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Lord Pearson of Rannoch: My Lords, before my noble friend sits down, I wonder whether she could clarify the confusion in my mind as a result of her remarks. She said that she regarded the single market as a great achievement; indeed, one of the greatest achievements of the Conservative Party, and so on, in Europe. But later she castigated--and rightly so--the droit de suite legislation, which is contributing to the destruction of our extremely important international art market.

My noble friend might also have mentioned another current directive--the take-over directive--which is in the process of destroying our mergers and acquisitions industry in the City of London. My noble friend is surely aware that these two directives come straight from the single market: they are single market legislation with qualified majority voting. Can she tell us, briefly, what advantages she sees in the single market that we could not have had from the common market?

Baroness Rawlings: My Lords, my noble friend mentioned two pieces of legislation. Unfortunately, all is not perfect even in the best of all possible worlds. When I was in the European Parliament, there was much legislation with which we did not agree and which we did not like; but we were in opposition and were voted down every time. As long as there is the possibility of being voted down, pieces of legislation that I would consider as not being free market--indeed, not reflecting the original idea that my noble friend Lord Cockfield had in the Single European Act--are those that we would not pass.

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8.33 p.m.

The Parliamentary Under-Secretary of State, Foreign and Commonwealth Office (Baroness Scotland of Asthal): My Lords, I, too, want to pay tribute to the work of the members and staff of the sub-committee, many of whom we were privileged to hear from this evening. In particular, I am mindful that it was the last report presided over by the noble Lord, Lord Grenfell, before his departure from this House. The report displays all the expertise and careful scrutiny that this House came to expect from the sub-committee during the noble Lord's tenure as its chairman. He will be a hard act to follow. However, as the noble Lord, Lord St John of Bletso, so ably demonstrated, I am sure that the committee will none the less continue to show a deep and perceptive interest in the Government's dealings within the European Union. I am confident that my noble friend Lord Tomlinson will be more than able to meet the challenge as chairman.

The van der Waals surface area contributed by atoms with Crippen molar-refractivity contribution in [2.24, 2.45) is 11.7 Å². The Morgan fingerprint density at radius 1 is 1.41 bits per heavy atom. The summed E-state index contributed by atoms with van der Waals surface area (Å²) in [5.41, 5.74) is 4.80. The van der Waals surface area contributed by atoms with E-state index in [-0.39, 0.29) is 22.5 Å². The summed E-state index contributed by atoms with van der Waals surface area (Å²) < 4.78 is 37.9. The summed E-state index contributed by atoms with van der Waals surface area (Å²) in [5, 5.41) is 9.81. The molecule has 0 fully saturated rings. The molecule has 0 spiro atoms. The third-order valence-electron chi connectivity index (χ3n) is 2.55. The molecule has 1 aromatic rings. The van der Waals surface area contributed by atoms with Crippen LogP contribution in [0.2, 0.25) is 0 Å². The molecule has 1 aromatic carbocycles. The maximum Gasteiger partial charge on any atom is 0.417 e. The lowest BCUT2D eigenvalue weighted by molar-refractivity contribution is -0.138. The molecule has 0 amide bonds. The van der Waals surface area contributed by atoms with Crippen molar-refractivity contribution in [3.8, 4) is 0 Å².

Perhaps I may say straight away that the Government welcome the report; and not just because we have identical views on the significance of enlargement. The report was undertaken because of the committee's concern that the enlargement process might be slowing down. I hope that the evidence taken by the committee has demonstrated that this is not the case. This is not by any means to say that the Government are complacent about enlargement. On the contrary, the United Kingdom has long played a leading and constructive role in EU enlargement. The Prime Minister galvanised the process in May when he called for the Helsinki European Council meeting to invite six more countries--Latvia, Bulgaria, Lithuania, Romania, Slovakia and Malta--to begin negotiations. I am confident that this weekend the Council will now do so.

Perhaps I may reassure the noble Lord, Lord Wallace, that the Prime Minister has committed both time and effort to this issue. Indeed, if one were to listen to some elements of the media, he concentrates on nothing else.

As the Government's response to the report recognises, an information and media strategy on enlargement is necessary, especially as negotiations near their close. This is necessary both in member states and in acceding states. The UK has a role to play in this. I am pleased to say that the Prime Minister has written an article for the press for publication this week about the six countries that are joining negotiations in the new year. The article emphasises the support of Her Majesty's Government for enlargement and the welcome that awaits their countries in the European Union.

In emphasising the importance of enlargement, the committee's report says--I do not hesitate to quote this, although it has been mentioned by other speakers:

    "We have consistently supported enlargement of the European Union to bring in the countries of Central and Eastern Europe since it first became possible as a result of the political changes in those States. We believe that after the recent events in the Balkans it is now even more important to seize the moment--the term 'political imperative' is, for once, not out of place".

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I could not agree more. I very much wish to welcome the comments made by the noble Lord, Lord Moynihan, about the importance of using enlargement as an opportunity to heal the divisions and reap the fruits of peace. Coming from Opposition Benches, those were indeed welcome words. The pledge made of the Loyal Opposition's support for enlargement, echoed by the noble Baroness, Lady Rawlings, was also warming to this side of the House; indeed, I dare say, to all sides of the House.

I am most grateful for the sage good sense of the noble Lord, Lord Cockfield, who has such a comprehensive command of the historical challenges with which we have all had to grapple over the past 30 years. I very much welcome his endorsement: I believe he referred to the same diagnosis but a different remedy.

We will continue to maintain the pressure for enlargement. Enlargement is not only good for the applicant and member states; it is also good for the future of the European Union. In inviting new states to join the EU, we offer these countries the prospect of political stability and economic growth that we in Western Europe have enjoyed for many decades. I cannot but agree with my noble friends Lord Harrison and Lord Tomlinson, the noble Lord, Lord Wallace, and many other speakers who emphasised the benefits of enlargement in terms of the enhancement of stability and prosperity in Europe.